To complicate matters in the cyanobacteria question, other scientists have isolated a compound called nostocarboline by processing cyanobacteria intensively. This substance in early animal trials appears to function as a cholinesterase inhibitor, breaking down accumulation of cholinesterase and helping the build-up of acetylcholine, which is essential for the brain's instant messaging (IM) capability. So, on the one hand, cyanobacteria is toxic to the organism, on the other, its processed byproduct may be beneficial if delivered to a discrete target. In each of these cases, compounds can interact with genes as the frame of the organism, leading either to increased or decreased risk based on observed configuration.

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Feed your Brain: Biggest Gain in Stock Market History

All U.S. indicies rallied today with the largest gain in U.S. history, and a 936 point gain in the Dow.

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Meth and Cocaine Freeze the Brain

A new museum exhibit shows how the brain loses all cognitive activity under the influence of cocaine and meth.

as in the film spun...

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Esurance example

For example, consider the ad for esurance, which features animated characters. They also advertise on internet radio stations like di.fm. Second generation music players (not just Windows/Mac download applications like Winamp, etc.) can also get into this act.

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Google in game Ads

Google is moving into offering ads inside Flash games, which extends the ability to put messages into the popular game format in what is a predictable move.

Those publishers with mobile-optimized games will probably be able to use a similar service in the future. Brain games since they are at the twin foci of health and user attentiveness should be very well represented.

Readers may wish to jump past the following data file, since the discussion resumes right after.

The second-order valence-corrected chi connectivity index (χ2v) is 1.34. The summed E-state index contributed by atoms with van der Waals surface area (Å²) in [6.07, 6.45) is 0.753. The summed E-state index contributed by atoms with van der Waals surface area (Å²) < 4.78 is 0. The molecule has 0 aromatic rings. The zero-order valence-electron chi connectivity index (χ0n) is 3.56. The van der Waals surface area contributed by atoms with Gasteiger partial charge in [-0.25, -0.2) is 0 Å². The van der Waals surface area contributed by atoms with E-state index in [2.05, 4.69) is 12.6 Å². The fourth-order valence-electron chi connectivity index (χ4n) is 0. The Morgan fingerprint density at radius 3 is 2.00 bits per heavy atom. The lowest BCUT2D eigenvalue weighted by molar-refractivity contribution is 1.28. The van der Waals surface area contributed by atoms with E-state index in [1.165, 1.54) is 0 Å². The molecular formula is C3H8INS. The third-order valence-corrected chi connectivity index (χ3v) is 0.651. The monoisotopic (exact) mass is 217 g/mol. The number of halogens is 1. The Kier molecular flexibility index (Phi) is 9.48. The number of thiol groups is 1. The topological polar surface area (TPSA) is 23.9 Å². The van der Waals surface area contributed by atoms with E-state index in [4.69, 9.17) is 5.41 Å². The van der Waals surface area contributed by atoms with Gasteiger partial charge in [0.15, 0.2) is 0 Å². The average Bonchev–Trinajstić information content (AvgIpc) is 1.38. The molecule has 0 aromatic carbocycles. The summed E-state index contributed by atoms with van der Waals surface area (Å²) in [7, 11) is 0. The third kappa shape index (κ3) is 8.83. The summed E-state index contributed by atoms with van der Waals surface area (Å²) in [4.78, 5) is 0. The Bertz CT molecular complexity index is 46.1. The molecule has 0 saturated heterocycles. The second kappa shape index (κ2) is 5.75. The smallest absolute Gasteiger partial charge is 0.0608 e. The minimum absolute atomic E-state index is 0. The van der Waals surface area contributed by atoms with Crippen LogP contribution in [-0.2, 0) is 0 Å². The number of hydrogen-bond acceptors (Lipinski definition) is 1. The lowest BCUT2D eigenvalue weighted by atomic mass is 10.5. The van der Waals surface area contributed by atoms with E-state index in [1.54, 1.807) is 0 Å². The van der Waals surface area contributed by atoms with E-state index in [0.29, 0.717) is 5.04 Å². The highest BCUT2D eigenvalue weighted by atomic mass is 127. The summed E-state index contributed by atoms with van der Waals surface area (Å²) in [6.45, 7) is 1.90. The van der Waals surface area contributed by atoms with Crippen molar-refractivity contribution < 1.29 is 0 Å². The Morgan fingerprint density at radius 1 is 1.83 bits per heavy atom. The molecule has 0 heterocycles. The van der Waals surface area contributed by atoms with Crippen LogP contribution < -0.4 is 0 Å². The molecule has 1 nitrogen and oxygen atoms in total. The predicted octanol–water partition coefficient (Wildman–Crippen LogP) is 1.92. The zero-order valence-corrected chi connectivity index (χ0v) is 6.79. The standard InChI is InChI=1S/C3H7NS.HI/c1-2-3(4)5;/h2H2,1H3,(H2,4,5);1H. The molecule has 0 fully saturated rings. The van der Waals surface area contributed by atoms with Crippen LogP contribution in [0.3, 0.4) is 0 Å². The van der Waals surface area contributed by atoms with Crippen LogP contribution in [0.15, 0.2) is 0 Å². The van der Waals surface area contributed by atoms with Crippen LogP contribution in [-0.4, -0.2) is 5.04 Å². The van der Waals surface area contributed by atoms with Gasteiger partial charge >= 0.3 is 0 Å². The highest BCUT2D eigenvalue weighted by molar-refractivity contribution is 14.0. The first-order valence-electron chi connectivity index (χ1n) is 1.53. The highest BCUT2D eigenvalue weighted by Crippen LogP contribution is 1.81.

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Asteroid Zeroes in On Earth. Yipes.

Does anybody know if it hit yet? Or what happened?

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Alert: Cognitive Labs wins Ashoka's Gamechanger Competition

Cognitive Labs and its game development division - Neurogamer Studios - that hall of wired, sleep-deprived pierced and tatooed creatives surrounded with surreal wall-to-wall E3 type plasma screens, has won Ashoka's global changemarker competition in the area of Cognitive games. Since this was a worldwide, bottom-up, grassroots competition we're pretty excited.

Other game category winners include Wil Wright's Spore and Konami's Dance Dance Revolution. Since this pits us (me) against entire studios backed with tens of millions of dollars in financing, we'll call our 'game development' persona neurogamer studios. It's like a guy with a handheld camera making a feature film by himself and then outwitting a legion of studio execs and other Hollywood hacks, flacks, slackers, and sharks and tripping up 20th Century Fox (trumpet fanfare)



September numbers

Here's September for Cognitive Labs...over 622,000 visitors

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Another look at Mona Lisa

Mona Lisa may have been intended as an anagram for an even bigger warning...rather than 'aim loans' how about "loans mia" calling out the recent $700 billion bailout package bill, which, after some tailoring, is passing in the Senate and will be sent back to the House.